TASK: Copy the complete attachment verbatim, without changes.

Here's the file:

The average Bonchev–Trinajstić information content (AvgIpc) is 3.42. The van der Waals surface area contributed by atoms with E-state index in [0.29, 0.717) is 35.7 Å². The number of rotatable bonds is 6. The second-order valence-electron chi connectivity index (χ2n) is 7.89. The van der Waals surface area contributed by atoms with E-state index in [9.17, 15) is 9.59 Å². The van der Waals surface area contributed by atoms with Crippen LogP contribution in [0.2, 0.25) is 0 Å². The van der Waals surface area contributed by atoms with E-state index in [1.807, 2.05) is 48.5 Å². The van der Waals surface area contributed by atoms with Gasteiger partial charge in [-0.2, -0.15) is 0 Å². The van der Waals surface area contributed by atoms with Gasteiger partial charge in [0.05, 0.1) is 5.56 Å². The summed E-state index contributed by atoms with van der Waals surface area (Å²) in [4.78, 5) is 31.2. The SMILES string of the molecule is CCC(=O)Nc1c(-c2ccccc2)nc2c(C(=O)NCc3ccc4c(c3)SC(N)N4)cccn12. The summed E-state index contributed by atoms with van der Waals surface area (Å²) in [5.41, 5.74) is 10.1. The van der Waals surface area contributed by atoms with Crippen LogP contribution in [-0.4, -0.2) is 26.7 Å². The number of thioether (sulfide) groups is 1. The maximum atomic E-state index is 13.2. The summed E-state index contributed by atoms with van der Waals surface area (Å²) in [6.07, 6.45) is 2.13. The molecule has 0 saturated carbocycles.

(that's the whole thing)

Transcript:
The average Bonchev–Trinajstić information content (AvgIpc) is 3.42. The van der Waals surface area contributed by atoms with E-state index in [0.29, 0.717) is 35.7 Å². The number of rotatable bonds is 6. The second-order valence-electron chi connectivity index (χ2n) is 7.89. The van der Waals surface area contributed by atoms with E-state index in [9.17, 15) is 9.59 Å². The van der Waals surface area contributed by atoms with Crippen LogP contribution in [0.2, 0.25) is 0 Å². The van der Waals surface area contributed by atoms with E-state index in [1.807, 2.05) is 48.5 Å². The van der Waals surface area contributed by atoms with Gasteiger partial charge in [-0.2, -0.15) is 0 Å². The van der Waals surface area contributed by atoms with Gasteiger partial charge in [0.05, 0.1) is 5.56 Å². The summed E-state index contributed by atoms with van der Waals surface area (Å²) in [4.78, 5) is 31.2. The SMILES string of the molecule is CCC(=O)Nc1c(-c2ccccc2)nc2c(C(=O)NCc3ccc4c(c3)SC(N)N4)cccn12. The summed E-state index contributed by atoms with van der Waals surface area (Å²) in [5.41, 5.74) is 10.1. The van der Waals surface area contributed by atoms with Crippen LogP contribution in [-0.4, -0.2) is 26.7 Å². The number of thioether (sulfide) groups is 1. The maximum atomic E-state index is 13.2. The summed E-state index contributed by atoms with van der Waals surface area (Å²) in [6.07, 6.45) is 2.13. The molecule has 0 saturated carbocycles.